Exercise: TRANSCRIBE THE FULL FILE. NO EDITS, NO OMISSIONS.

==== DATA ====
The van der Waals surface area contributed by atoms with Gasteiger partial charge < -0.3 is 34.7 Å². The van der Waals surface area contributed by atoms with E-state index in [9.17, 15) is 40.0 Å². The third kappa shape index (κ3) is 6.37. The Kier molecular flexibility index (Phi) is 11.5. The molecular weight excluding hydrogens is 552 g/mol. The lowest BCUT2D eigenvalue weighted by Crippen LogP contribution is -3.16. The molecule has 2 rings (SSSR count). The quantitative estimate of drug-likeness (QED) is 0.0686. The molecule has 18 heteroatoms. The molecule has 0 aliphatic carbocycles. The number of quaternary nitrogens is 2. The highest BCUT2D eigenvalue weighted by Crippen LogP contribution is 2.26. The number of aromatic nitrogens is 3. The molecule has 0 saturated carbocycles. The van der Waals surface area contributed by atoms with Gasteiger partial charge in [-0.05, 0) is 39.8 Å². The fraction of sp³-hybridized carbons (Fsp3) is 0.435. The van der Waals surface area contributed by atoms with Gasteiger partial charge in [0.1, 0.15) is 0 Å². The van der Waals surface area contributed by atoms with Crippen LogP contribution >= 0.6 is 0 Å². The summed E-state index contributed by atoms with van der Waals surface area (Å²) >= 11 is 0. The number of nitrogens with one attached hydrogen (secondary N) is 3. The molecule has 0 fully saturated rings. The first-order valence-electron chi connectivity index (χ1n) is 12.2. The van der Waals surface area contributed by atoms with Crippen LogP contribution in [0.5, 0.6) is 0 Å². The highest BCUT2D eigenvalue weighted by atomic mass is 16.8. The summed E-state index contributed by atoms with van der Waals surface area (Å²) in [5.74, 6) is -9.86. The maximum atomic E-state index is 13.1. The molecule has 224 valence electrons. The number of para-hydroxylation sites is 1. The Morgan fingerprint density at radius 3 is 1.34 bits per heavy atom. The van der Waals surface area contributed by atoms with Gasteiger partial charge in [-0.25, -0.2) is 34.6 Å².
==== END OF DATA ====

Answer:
The van der Waals surface area contributed by atoms with Gasteiger partial charge < -0.3 is 34.7 Å². The van der Waals surface area contributed by atoms with E-state index in [9.17, 15) is 40.0 Å². The third kappa shape index (κ3) is 6.37. The Kier molecular flexibility index (Phi) is 11.5. The molecular weight excluding hydrogens is 552 g/mol. The lowest BCUT2D eigenvalue weighted by Crippen LogP contribution is -3.16. The molecule has 2 rings (SSSR count). The quantitative estimate of drug-likeness (QED) is 0.0686. The molecule has 18 heteroatoms. The molecule has 0 aliphatic carbocycles. The number of quaternary nitrogens is 2. The highest BCUT2D eigenvalue weighted by Crippen LogP contribution is 2.26. The number of aromatic nitrogens is 3. The molecule has 0 saturated carbocycles. The van der Waals surface area contributed by atoms with Gasteiger partial charge in [-0.05, 0) is 39.8 Å². The fraction of sp³-hybridized carbons (Fsp3) is 0.435. The van der Waals surface area contributed by atoms with Gasteiger partial charge in [0.1, 0.15) is 0 Å². The van der Waals surface area contributed by atoms with Crippen LogP contribution >= 0.6 is 0 Å². The summed E-state index contributed by atoms with van der Waals surface area (Å²) >= 11 is 0. The number of nitrogens with one attached hydrogen (secondary N) is 3. The molecule has 0 fully saturated rings. The first-order valence-electron chi connectivity index (χ1n) is 12.2. The van der Waals surface area contributed by atoms with Crippen LogP contribution in [0.5, 0.6) is 0 Å². The highest BCUT2D eigenvalue weighted by atomic mass is 16.8. The summed E-state index contributed by atoms with van der Waals surface area (Å²) in [5.74, 6) is -9.86. The maximum atomic E-state index is 13.1. The molecule has 224 valence electrons. The number of para-hydroxylation sites is 1. The Morgan fingerprint density at radius 3 is 1.34 bits per heavy atom. The van der Waals surface area contributed by atoms with Gasteiger partial charge in [-0.25, -0.2) is 34.6 Å².